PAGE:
THE decline in the value of Chicago Board of Trade (CBOT) wheat futures has continued as we move into the early part of August.
The low in September wheat futures occurred back in April, when the market hit US430.75 cents a bushel.
We have had three rallies since that time.
The first one took prices to US474c/bu in early May.
The second hit US490c/bu in mid June.
The final rally was short and sharp, and went to US574.5c/bu in the first week of July.
The market then took about a week to decide that the latest rally was going to fail, and since then it has been pretty well straight down for nearly four weeks.
The decline has seen the market end last week with a low of US453.5c/bu.
The US450c/bu was an important level in the market from December last year, until June.
At times, it was a level that the market traded up to before pulling back, and then it became a level of support during early April.
During May the market traded above this level on a short, sharp rally, and then back below that level, and once again it became a price level for resistance until we saw the market gather strength in June.
We are now at the point where US450c/bu should become support in the near term.
The more pessimistic view would be that the market will ignore that price level and continue down to test the April (and contract) lows.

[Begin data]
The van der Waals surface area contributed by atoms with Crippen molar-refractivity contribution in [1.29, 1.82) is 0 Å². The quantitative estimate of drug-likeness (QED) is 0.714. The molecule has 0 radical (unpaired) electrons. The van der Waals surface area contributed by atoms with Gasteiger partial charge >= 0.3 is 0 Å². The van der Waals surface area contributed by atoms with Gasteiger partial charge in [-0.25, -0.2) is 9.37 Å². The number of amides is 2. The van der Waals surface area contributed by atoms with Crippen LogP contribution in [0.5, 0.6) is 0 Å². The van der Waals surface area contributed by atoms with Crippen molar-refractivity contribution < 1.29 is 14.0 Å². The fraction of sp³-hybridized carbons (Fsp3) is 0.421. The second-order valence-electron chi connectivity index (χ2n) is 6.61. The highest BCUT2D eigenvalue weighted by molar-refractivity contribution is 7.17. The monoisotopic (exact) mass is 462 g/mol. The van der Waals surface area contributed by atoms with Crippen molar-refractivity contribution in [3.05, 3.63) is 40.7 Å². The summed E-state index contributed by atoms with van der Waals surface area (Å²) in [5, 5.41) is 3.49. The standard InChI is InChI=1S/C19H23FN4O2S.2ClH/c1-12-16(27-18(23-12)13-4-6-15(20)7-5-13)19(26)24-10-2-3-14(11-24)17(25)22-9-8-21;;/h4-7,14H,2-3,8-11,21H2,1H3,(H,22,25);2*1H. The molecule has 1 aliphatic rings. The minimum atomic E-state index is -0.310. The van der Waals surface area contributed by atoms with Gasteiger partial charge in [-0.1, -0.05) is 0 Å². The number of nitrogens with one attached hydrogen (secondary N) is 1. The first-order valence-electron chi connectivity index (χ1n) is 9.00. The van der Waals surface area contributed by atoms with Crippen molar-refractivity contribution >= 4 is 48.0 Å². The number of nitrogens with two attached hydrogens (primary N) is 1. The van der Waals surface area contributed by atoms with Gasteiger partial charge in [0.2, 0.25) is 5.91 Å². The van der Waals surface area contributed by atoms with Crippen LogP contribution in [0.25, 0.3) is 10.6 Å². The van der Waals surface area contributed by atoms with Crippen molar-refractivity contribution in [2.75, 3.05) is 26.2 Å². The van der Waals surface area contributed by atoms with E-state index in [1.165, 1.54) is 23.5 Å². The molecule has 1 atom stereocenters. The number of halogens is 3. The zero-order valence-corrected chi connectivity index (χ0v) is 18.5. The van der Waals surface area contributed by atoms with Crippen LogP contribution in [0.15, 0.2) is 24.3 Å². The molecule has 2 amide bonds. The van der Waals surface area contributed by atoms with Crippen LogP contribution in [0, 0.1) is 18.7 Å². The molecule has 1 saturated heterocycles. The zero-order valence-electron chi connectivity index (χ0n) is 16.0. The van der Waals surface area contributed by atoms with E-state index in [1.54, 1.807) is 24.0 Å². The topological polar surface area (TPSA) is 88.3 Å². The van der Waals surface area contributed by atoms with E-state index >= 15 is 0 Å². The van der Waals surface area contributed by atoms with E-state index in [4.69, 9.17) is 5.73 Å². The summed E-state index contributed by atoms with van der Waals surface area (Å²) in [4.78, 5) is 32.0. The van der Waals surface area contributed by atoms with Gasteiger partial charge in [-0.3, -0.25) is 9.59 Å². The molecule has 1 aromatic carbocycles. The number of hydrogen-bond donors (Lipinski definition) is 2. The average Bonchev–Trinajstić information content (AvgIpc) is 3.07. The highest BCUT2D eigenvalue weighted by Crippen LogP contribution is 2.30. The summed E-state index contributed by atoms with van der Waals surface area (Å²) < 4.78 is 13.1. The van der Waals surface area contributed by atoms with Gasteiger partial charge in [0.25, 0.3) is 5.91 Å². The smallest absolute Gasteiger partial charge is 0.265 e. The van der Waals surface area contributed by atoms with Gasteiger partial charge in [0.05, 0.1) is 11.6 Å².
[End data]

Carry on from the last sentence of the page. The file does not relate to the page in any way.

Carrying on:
The fundamentals do not support a return to the April lows though.
Since then drought has gripped the spring wheat areas of the US and parts of Canada, and dryness has crept into parts of the US corn and soybean producing areas.
Here in Australia we have had a very lean start to our growing season almost everywhere except Victoria and the south east of South Australia.
The immediate negatives for prices have been an upgrade to the Russian season (which may more than balance losses from the EU), and a move to cooler and wetter conditions in parts of Canada and the US.
Here in Australia we are getting our first decent winter rainfall events as well.
All of this will take the pressure off, and give those who don’t think wheat prices should have an excuse to pressure prices in the short term.
Longer term though, current prices remain too low relative to where they should be against various measures of global wheat stocks.
The key stock measures are total global stocks, stocks excluding China, US stocks, and global stocks excluding both the US and China.
On current July US Department of Agriculture (USDA) figures, three of the four measures of stocks are set to decline this year.
The only one not declining to date is the total global stocks number.
Here the USDA are still saying that global stocks will lift 2.55 million tonnes year on year.
Any reduction to the US, Canadian and Australian crops that are not covered by increases from the Black Sea could see that modest buffer eroded as well.
So far September futures have fallen by US121c/bu since July 5.
A 50 per cent retracement of that decline would take September futures back to US514c/bu.
If it takes long enough, that might happen for the December contract, taking it to about $240 a tonne from its current value of $223 a tonne.